It has been suggested that the entire narrative of David’s rise to power, buy viagra rule, and and downfall can be read without ever once referring to God.(1) Very often when biblical scholars, and even some narrative scholars,(2) survey the topic in their books on biblical history, they fail to mention God as a prominent player alongside David, Nathan, Absalom and the others.(3)
A cursory reading of 2 Samuel would seem to fit this pattern. While the main characters refer to God, and refer to religious practices, God as a character is, for long chapters, silent. At the beginning of the Samuel narrative, the narrator makes an interesting comment on the time: “In those days the word of the Lord was rare.” (1Samuel 3:1) This note by the narrator is important, as it alerts the reader to pay attention when God does speak.
Some have suggested that the reason that God is not seen as a character alongside David and the others is that the author of the narrative has a theology of God that suggests that God works behind the scenes.(4) God cannot be lauded as a hero, or held out in prominence in the narrative, because he by his very nature stays offstage.
If the purpose of the Samuel narrative is to recount the story of how the Israelites ended up in exile in Babylon, then it could be proposed that when, how, and what God says in the story is of special interest to those hearing the story from an exilic perspective. Likewise, modern readers of the Samuel narrative should find significance in the contrast between the silence and speech of God in 2 Samuel.
I will argue that because God is a character in the narrative, his silence and more importantly his speeches are vital to the plot of 2 Samuel. The speeches of God directly answer the theological questions raised in exile, namely, “Where was God?”, “Has God abandoned us?”, and “Does God communicate?” The way in which God speaks, and occasions when God speaks, emphasize the role of prophet in the life of Israel. To examine the relationship between the speeches of God and the development of the plot, I will look at the two ways in which God speaks: through the priestly ephod, and through the prophet. The use and possible manipulation of the ephod by David to serve his own purposes will be examined, as well as the impact of God’s speaking on the plot of the narrative.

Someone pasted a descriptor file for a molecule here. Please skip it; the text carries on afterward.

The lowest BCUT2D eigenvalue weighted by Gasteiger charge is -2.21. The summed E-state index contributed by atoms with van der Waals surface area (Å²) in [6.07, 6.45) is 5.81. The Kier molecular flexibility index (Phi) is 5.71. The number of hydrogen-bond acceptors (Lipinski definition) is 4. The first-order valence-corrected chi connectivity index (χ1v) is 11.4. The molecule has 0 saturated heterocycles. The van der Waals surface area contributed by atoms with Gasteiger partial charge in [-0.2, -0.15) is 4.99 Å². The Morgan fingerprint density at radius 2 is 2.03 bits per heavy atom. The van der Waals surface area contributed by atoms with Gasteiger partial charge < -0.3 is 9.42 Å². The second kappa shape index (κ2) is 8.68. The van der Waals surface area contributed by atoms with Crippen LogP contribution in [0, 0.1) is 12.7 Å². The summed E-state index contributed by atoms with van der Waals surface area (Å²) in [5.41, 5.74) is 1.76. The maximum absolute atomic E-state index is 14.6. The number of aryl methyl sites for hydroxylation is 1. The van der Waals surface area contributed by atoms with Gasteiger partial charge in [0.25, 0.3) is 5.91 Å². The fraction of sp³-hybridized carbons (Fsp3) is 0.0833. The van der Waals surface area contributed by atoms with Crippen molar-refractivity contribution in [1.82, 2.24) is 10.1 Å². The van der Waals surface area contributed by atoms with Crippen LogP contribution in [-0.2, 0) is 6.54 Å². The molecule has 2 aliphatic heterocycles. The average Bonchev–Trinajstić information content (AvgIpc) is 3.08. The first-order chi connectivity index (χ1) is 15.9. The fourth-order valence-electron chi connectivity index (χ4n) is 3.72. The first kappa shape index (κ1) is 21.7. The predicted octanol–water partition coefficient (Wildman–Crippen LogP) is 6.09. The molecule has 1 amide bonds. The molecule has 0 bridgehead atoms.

Before examining the speeches and silences of God, it is important to mention the foundational assumptions from which I will be operating. First, the character of David will not be read through the lens of Christian hero-worship, wherein David is truly “a man after God’s own heart” and, save for a few indiscretions, can do no wrong.(5) Rather the character of David will be read in a similar fashion as Saul in 1 Samuel, as a king who experiences a rise to power, a plateau of leadership, and decline in power and moral character.(6)
In relating to God, I will suggest that David may at times be manipulating God to further his personal agenda. Second, the authenticity of whether or not God is the one who speaks is important. I will assume that the narrator is a reliable and authoritative source. On the other hand, when characters attribute actions and speeches to God, and those actions and speeches are not verified or supported by the narrator, they are outside of the scope of this work. I will focus on direct speech, as confirmed and authenticated by the narrator.
(1) James Wharton, “A Plausible Tale: Story and Theology in II Samuel 9-20, I Kings 1-2” Interpretation 35 (1981), 346.
(2) See for example, F.F. Bruce, Israel and the Nations: The History of Israel from the Exodus to the Fall of the Second Temple. (Exeter: Paternoster Press, 1963).
(3) In describing how the author of 2nd Samuel portrays the characters of the narrative Whybray lists off not only major characters such as David and Joab, but also minor characters such as Bathsheba and Ahithophel, but does not list God as a character in the narrative. See, R.N. Whybray, The Succession Narrative: A Study of II Sam. 9-20 and I Kings 1 and 2. (Naperville: Alec R. Allenson Inc, 1968), 35-45.
(4) Whybray, 48.
(5) This seems to be predominant is sermons and devotionals surrounding the life of David, but has also crept into commentaries. For example see, Robert Gordon, I & II Samuel: A Commentary (Grand Rapids: Zondervan, 1986).
(6) Victor Hamilton, Handbook on the Historical Books. (Grand Rapids: Baker Academic, 2001) 299.